“Systemic Problems” Plague Brazilian Food Safety System
Food & Water Watch Calls for USDA to Immediately Halt Brazilian Meat Imports into the U.S.
Washington, D.C. — National consumer organization Food & Water Watch today asked Secretary of Agriculture Tom Vilsack to remove Brazil from the list of countries that are eligible to export meat products to the United States, and also demanded that the U.S. Department of Agriculture (USDA) refrain from declaring the Brazilian state of Santa Catarina to be “animal disease free,” which would eventually expand imports from Brazil of fresh meat products.
The request came in light of new information provided by the Administrator of USDA’s Food Safety and Inspection Service (FSIS), Alfred Almanza, who told the media that the problem with Ivermectin-contaminated beef was not limited to one Brazilian facility, but was rather “a systemic problem”. Earlier this year, 87,000 pounds of Brazilian beef tainted with the veterinary drug were recalled in the United States.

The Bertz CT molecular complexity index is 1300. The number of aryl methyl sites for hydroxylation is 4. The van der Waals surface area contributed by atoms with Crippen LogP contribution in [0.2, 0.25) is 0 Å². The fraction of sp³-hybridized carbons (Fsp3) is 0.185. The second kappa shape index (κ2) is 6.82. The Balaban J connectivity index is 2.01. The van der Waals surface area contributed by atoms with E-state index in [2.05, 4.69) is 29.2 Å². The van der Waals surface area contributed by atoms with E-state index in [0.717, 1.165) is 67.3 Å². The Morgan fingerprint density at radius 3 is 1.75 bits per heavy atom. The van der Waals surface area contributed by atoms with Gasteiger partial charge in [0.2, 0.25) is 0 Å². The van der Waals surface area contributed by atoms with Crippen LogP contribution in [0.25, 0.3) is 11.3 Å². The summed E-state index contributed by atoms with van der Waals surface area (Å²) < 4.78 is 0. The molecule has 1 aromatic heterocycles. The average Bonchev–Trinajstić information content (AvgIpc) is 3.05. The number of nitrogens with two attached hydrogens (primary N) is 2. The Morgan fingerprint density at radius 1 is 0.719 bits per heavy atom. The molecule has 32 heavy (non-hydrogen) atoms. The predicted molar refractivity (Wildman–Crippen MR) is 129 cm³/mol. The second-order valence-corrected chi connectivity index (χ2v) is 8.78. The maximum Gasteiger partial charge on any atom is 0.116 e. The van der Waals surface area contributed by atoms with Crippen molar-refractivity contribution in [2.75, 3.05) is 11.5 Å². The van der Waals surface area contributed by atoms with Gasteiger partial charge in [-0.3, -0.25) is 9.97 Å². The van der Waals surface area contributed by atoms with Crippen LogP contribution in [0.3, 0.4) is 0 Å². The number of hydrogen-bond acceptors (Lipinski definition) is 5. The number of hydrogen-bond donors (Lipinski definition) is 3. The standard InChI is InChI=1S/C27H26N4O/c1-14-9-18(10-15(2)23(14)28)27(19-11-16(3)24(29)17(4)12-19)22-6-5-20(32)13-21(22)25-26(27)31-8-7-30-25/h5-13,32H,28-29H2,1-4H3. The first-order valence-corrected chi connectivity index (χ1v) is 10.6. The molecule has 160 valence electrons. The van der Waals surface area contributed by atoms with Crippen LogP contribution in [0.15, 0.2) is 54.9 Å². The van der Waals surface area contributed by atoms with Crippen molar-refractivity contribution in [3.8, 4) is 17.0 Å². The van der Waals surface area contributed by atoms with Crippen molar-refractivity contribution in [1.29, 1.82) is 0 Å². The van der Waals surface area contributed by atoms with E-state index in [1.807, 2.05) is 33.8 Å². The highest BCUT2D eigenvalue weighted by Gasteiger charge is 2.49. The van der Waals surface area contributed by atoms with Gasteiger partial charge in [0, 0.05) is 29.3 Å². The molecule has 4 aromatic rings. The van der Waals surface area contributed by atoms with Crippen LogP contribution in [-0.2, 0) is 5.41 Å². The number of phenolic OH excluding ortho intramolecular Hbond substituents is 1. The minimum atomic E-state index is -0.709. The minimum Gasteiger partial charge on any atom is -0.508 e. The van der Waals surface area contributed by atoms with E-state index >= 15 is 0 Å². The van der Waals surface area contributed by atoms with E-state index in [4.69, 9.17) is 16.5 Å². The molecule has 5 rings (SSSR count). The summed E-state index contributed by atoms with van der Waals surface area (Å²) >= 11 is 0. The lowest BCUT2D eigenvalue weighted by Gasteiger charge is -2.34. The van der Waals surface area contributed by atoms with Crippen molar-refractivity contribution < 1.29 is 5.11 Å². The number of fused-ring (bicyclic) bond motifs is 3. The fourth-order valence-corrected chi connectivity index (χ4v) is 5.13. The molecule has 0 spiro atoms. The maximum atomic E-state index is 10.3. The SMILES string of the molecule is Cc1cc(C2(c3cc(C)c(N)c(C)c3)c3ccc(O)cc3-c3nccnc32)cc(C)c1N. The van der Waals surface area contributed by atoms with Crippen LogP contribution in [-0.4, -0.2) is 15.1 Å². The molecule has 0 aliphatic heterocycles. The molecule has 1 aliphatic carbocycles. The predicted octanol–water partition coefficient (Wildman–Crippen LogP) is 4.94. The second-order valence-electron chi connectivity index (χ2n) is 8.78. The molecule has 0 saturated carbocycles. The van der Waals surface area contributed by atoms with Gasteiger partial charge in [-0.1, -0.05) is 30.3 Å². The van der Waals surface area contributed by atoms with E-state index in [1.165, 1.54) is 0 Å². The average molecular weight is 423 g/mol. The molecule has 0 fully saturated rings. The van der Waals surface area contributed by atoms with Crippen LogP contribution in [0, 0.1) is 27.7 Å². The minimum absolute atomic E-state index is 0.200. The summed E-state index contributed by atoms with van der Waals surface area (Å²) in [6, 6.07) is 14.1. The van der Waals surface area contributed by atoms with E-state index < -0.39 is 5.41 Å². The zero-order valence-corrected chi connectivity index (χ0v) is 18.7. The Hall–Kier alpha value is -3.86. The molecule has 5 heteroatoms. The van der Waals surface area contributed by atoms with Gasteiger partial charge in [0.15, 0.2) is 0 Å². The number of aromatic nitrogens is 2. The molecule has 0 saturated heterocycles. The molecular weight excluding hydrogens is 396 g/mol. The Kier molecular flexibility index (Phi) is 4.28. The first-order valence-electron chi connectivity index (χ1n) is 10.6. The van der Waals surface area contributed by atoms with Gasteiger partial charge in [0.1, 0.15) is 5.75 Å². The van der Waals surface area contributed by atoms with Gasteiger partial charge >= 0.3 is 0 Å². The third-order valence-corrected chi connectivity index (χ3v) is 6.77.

“The admittance from Almanza that there are systemic problems in Brazil raises serious questions as to whether Brazil’s food safety system is equal to ours,” said Wenonah Hauter, Executive Director of Food & Water Watch. “The USDA should not consider permitting an expansion of the types of meat products that can be imported from Brazil until there is an exhaustive review of that country’s animal health and human food safety systems.”
While some officials in the USDA have maintained that the tainted meat products do not pose an imminent public health threat, the USDA’s Office of the Inspector General reported in March that excessive levels of the veterinary drug Ivermectin can eventually lead to neurotoxicity in humans.
Food & Water Watch’s letter to Secretary Vilsack can be found here: documents.foodandwaterwatch.org/doc/brazil-vilsack-letter.pdf
Contact: Anna Ghosh, Food & Water Watch, 415-293-9905, aghosh(at)fwwatch(dot)org